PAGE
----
Researcher Teevan Wins Borg Early Career Award
Jaime Teevan, it seems, can do it all. Since joining Microsoft Research in 2006, her focus on personalized search has led to a Ph.D. from the Massachusetts Institute of Technology, a couple of best-paper awards from prestigious academic conferences, and recognition from Technology Review as one of the world’s top young innovators. She has established herself as among Microsoft's leaders of the future.
That honor, named after the late Anita Borg, a CRA-W pioneer, is presented annually to a woman in computer science and/or engineering at a relatively early state in her career who has made significant research contributions while also having a positive, significant impact on advancing women in the computer-research community.
Oh, and one other thing: Teevan is also the mother of four children under the age of 10—all of them boys.
How does she juggle her professional and familial responsibilities?
“People often ask me for the secret to having little children and a productive research career, but, unfortunately, if there is one, I haven’t discovered it,” says Teevan, whose husband, Alex Hehmeyer, is a program manager for Microsoft’s Skype unit. ”It’s a lot of work, and the only way I succeed is with a lot of support. My husband is an involved partner and father, and Microsoft Research provides a lot of flexibility.
“I do, however, find that parenthood and research are complementary. Being a mother makes me a better researcher, and vice versa. My children force me to allocate my time productively, prioritize sleep, and approach problems creatively. And conversely, being able to escape to the office sometimes keeps me from going crazy with all the noise, mud, and chaos at home.”
It might be a stretch to say that Teevan was setting her sights on winning the Borg Award, but on the other hand, she certainly knew about it. Her Microsoft Research colleague A.J. Brush won the award in 2010, sharing the accolade with Radhika Nagpal of Harvard University.
“I’ve been aware of the award for a number of years,” Teevan confirms. “A.J. received it in 2010, and I remember being really impressed with all that she had accomplished when I read her citation. The past recipients include a number of researchers I respect a lot, and it is an honor to be recognized alongside them.”
In its announcement of this year’s award, to be presented on Australia’s fabled Gold Coast when the Association for Computing Machinery (ACM) holds its 37th annual international Special Interest Group on Information Retrieval conference (SIGIR 2014), the CRA-W cites Teevan’s multidisciplinary approach to search research:
“Working at the intersection of human-computer interaction, information retrieval, and social media,” the CRA-W release states, “she studies and supports people’s information-seeking activities.”
Teevan, who also serves as an affiliate assistant professor in the Information School at the University of Washington, summarizes her approach as “personalized search.” In fact, she served as co-author, along with William Jones of the University of Washington, of the 2007 book Personal Information Management. In 2010, Teevan and Microsoft Research colleague Meredith Ringel Morris co-wrote the book Collaborative Web Search: Who, What, Where, When, and Why.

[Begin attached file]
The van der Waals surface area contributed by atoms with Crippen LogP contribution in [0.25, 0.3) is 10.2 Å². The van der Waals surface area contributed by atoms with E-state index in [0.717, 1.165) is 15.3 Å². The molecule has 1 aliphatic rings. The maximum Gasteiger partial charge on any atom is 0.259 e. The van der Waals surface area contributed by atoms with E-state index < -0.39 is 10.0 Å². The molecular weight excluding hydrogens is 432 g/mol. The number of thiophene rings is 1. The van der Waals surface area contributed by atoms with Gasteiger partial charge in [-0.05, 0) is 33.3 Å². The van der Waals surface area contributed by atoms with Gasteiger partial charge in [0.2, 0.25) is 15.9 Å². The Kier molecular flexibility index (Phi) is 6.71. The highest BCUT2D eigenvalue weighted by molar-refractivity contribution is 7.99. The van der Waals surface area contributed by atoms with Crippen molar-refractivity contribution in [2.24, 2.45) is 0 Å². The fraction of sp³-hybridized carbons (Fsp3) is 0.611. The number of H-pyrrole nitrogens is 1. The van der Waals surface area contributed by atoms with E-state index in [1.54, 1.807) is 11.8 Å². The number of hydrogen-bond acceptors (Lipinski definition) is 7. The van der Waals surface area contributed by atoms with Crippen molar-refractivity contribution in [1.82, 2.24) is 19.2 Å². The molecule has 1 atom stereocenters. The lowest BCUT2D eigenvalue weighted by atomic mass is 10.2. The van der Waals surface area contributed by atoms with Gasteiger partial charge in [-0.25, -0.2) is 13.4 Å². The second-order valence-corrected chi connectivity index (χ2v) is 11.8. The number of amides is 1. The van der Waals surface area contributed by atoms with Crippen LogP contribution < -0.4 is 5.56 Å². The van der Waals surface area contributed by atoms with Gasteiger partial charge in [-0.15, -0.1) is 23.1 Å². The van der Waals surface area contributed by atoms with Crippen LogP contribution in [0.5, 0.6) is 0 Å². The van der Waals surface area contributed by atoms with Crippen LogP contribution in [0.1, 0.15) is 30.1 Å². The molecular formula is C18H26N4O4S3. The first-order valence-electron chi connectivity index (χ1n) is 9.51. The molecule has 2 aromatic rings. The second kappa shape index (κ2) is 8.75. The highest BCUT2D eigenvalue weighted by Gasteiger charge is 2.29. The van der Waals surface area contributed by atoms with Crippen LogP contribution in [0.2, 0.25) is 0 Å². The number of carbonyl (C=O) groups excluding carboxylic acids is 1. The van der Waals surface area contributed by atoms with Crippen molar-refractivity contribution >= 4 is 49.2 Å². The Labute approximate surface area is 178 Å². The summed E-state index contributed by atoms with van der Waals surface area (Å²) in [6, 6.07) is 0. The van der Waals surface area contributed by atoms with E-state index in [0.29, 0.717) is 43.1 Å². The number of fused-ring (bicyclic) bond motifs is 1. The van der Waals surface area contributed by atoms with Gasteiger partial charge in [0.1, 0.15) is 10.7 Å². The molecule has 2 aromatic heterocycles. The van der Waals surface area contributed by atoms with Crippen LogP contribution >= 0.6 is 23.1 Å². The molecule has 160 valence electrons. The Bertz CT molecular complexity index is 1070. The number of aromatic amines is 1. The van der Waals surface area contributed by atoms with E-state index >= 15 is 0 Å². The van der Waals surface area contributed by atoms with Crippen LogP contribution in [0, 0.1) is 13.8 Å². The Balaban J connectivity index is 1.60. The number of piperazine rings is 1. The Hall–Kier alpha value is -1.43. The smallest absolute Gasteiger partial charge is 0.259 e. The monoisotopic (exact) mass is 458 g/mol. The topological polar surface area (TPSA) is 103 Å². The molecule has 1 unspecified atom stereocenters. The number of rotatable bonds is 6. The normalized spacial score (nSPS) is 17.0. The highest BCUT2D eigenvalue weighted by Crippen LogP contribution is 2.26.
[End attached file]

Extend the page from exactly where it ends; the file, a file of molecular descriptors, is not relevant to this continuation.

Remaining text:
Right Information at the Right Time
“My research explores how context can help people use digital information successfully, both from an algorithmic perspective and from an interaction perspective,” she says. “In particular, I look a lot at the personal, social, and temporal context of information use. My goal is to use context to make the right information available at the right time in a lightweight and intuitive manner.”
Much of this work has been influenced by Susan Dumais, whom Teevan calls “my longtime mentor.”
It seems fitting, then, that at the same SIGIR event in which Teevan will be receiving her Borg Award, Dumais, too, will be delivering her Athena Lecture, an honor bestowed upon her on April 8 by the ACM Council on Women in Computing.
“The conference,” Teevan says, “will be a fun celebration of women in computing—and of women at Microsoft Research in particular! One of my 7-year-olds will be coming with me to celebrate, too.”
That is another of her interests. With four young children, she is a staunch advocate of enabling researchers to achieve successful integration of parenthood and academic efforts. She has written several articles about traveling with children to conferences, and she has encouraged the committees that plan such events to provide additional assistance for attendees who are also parents.
The goal of the Anita Borg Early Career Award is to encourage actions to increase the number of women participating in computer-science and engineering research and education—at all levels. Borg herself was as inspiration for her commitment to achieving that goal, and through Teevan’s willingness to mentor young researchers, her work with graduate students, her discussions about gender and family, and her ongoing web series about academic writing, she exemplifies what the award is all about.
“We spend almost all of our time in research looking into the future,” she observes. “I am always thinking about what I want to figure out next or what I want to help make happen. Receiving this award has encouraged me to pause and reflect a little on the past. It was surprising to realize that I actually have already accomplished a lot, and it makes me even more excited to keep pushing forward!”